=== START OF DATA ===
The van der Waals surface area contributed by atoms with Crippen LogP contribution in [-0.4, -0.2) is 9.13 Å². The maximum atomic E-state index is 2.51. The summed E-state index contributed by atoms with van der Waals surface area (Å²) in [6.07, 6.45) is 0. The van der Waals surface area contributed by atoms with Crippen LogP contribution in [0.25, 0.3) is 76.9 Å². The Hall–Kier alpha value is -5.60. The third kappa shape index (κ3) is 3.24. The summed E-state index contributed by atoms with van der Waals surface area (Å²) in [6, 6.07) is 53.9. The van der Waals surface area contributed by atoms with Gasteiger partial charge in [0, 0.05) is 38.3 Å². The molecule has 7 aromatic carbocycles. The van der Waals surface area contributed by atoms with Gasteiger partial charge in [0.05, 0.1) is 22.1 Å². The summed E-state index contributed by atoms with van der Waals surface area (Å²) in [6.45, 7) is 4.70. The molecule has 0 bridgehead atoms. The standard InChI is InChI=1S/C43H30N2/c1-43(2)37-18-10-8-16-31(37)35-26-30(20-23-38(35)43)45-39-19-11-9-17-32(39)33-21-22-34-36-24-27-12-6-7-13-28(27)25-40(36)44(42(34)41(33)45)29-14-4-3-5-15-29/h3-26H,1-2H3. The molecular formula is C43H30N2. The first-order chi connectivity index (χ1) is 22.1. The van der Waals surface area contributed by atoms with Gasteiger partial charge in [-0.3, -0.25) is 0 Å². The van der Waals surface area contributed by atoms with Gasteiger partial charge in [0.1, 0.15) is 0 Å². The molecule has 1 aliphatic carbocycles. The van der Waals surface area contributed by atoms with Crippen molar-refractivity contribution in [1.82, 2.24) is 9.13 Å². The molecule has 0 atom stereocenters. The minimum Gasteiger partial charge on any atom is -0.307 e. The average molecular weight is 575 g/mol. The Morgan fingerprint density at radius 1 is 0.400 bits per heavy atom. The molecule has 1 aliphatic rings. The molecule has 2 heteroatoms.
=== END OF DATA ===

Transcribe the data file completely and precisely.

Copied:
The van der Waals surface area contributed by atoms with Crippen LogP contribution in [-0.4, -0.2) is 9.13 Å². The maximum atomic E-state index is 2.51. The summed E-state index contributed by atoms with van der Waals surface area (Å²) in [6.07, 6.45) is 0. The van der Waals surface area contributed by atoms with Crippen LogP contribution in [0.25, 0.3) is 76.9 Å². The Hall–Kier alpha value is -5.60. The third kappa shape index (κ3) is 3.24. The summed E-state index contributed by atoms with van der Waals surface area (Å²) in [6, 6.07) is 53.9. The van der Waals surface area contributed by atoms with Gasteiger partial charge in [0, 0.05) is 38.3 Å². The molecule has 7 aromatic carbocycles. The van der Waals surface area contributed by atoms with Gasteiger partial charge in [0.05, 0.1) is 22.1 Å². The summed E-state index contributed by atoms with van der Waals surface area (Å²) in [6.45, 7) is 4.70. The molecule has 0 bridgehead atoms. The standard InChI is InChI=1S/C43H30N2/c1-43(2)37-18-10-8-16-31(37)35-26-30(20-23-38(35)43)45-39-19-11-9-17-32(39)33-21-22-34-36-24-27-12-6-7-13-28(27)25-40(36)44(42(34)41(33)45)29-14-4-3-5-15-29/h3-26H,1-2H3. The molecular formula is C43H30N2. The first-order chi connectivity index (χ1) is 22.1. The van der Waals surface area contributed by atoms with Gasteiger partial charge in [-0.3, -0.25) is 0 Å². The van der Waals surface area contributed by atoms with Gasteiger partial charge in [0.1, 0.15) is 0 Å². The molecule has 1 aliphatic carbocycles. The van der Waals surface area contributed by atoms with Crippen molar-refractivity contribution in [1.82, 2.24) is 9.13 Å². The molecule has 0 atom stereocenters. The minimum Gasteiger partial charge on any atom is -0.307 e. The average molecular weight is 575 g/mol. The Morgan fingerprint density at radius 1 is 0.400 bits per heavy atom. The molecule has 1 aliphatic rings. The molecule has 2 heteroatoms.